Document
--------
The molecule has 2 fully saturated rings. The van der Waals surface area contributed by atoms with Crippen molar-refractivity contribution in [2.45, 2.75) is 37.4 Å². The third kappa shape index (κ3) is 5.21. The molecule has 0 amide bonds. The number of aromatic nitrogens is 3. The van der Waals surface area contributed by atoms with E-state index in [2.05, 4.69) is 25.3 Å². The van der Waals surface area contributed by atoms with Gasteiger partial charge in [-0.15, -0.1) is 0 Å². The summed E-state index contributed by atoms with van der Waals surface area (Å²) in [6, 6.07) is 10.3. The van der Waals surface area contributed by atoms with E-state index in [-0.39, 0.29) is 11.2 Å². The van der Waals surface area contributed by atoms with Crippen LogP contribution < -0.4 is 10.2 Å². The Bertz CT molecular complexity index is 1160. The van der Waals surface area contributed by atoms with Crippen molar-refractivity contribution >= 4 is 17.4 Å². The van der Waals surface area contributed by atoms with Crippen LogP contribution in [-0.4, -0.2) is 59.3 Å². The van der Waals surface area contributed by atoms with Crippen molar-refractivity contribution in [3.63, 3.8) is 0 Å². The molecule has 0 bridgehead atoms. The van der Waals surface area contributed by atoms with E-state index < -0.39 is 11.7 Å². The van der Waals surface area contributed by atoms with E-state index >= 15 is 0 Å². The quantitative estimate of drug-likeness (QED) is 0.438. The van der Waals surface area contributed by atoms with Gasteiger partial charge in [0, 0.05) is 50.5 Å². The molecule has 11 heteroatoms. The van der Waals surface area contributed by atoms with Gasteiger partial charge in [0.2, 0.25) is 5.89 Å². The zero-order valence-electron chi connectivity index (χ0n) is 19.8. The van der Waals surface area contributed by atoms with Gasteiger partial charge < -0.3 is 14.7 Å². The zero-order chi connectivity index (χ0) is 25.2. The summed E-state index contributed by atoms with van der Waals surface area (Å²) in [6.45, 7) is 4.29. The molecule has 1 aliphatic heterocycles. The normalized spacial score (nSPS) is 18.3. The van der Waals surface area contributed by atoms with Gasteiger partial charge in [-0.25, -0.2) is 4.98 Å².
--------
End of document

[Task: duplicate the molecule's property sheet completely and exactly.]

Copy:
The molecule has 2 fully saturated rings. The van der Waals surface area contributed by atoms with Crippen molar-refractivity contribution in [2.45, 2.75) is 37.4 Å². The third kappa shape index (κ3) is 5.21. The molecule has 0 amide bonds. The number of aromatic nitrogens is 3. The van der Waals surface area contributed by atoms with E-state index in [2.05, 4.69) is 25.3 Å². The van der Waals surface area contributed by atoms with Gasteiger partial charge in [-0.15, -0.1) is 0 Å². The summed E-state index contributed by atoms with van der Waals surface area (Å²) in [6, 6.07) is 10.3. The van der Waals surface area contributed by atoms with E-state index in [-0.39, 0.29) is 11.2 Å². The van der Waals surface area contributed by atoms with Crippen LogP contribution < -0.4 is 10.2 Å². The Bertz CT molecular complexity index is 1160. The van der Waals surface area contributed by atoms with Crippen molar-refractivity contribution >= 4 is 17.4 Å². The van der Waals surface area contributed by atoms with Crippen LogP contribution in [-0.4, -0.2) is 59.3 Å². The van der Waals surface area contributed by atoms with Crippen molar-refractivity contribution in [3.63, 3.8) is 0 Å². The molecule has 0 bridgehead atoms. The van der Waals surface area contributed by atoms with E-state index < -0.39 is 11.7 Å². The van der Waals surface area contributed by atoms with E-state index >= 15 is 0 Å². The quantitative estimate of drug-likeness (QED) is 0.438. The van der Waals surface area contributed by atoms with Gasteiger partial charge in [0, 0.05) is 50.5 Å². The molecule has 11 heteroatoms. The van der Waals surface area contributed by atoms with Gasteiger partial charge in [0.2, 0.25) is 5.89 Å². The zero-order valence-electron chi connectivity index (χ0n) is 19.8. The van der Waals surface area contributed by atoms with Gasteiger partial charge < -0.3 is 14.7 Å². The zero-order chi connectivity index (χ0) is 25.2. The summed E-state index contributed by atoms with van der Waals surface area (Å²) in [6.45, 7) is 4.29. The molecule has 1 aliphatic heterocycles. The normalized spacial score (nSPS) is 18.3. The van der Waals surface area contributed by atoms with Gasteiger partial charge in [-0.25, -0.2) is 4.98 Å².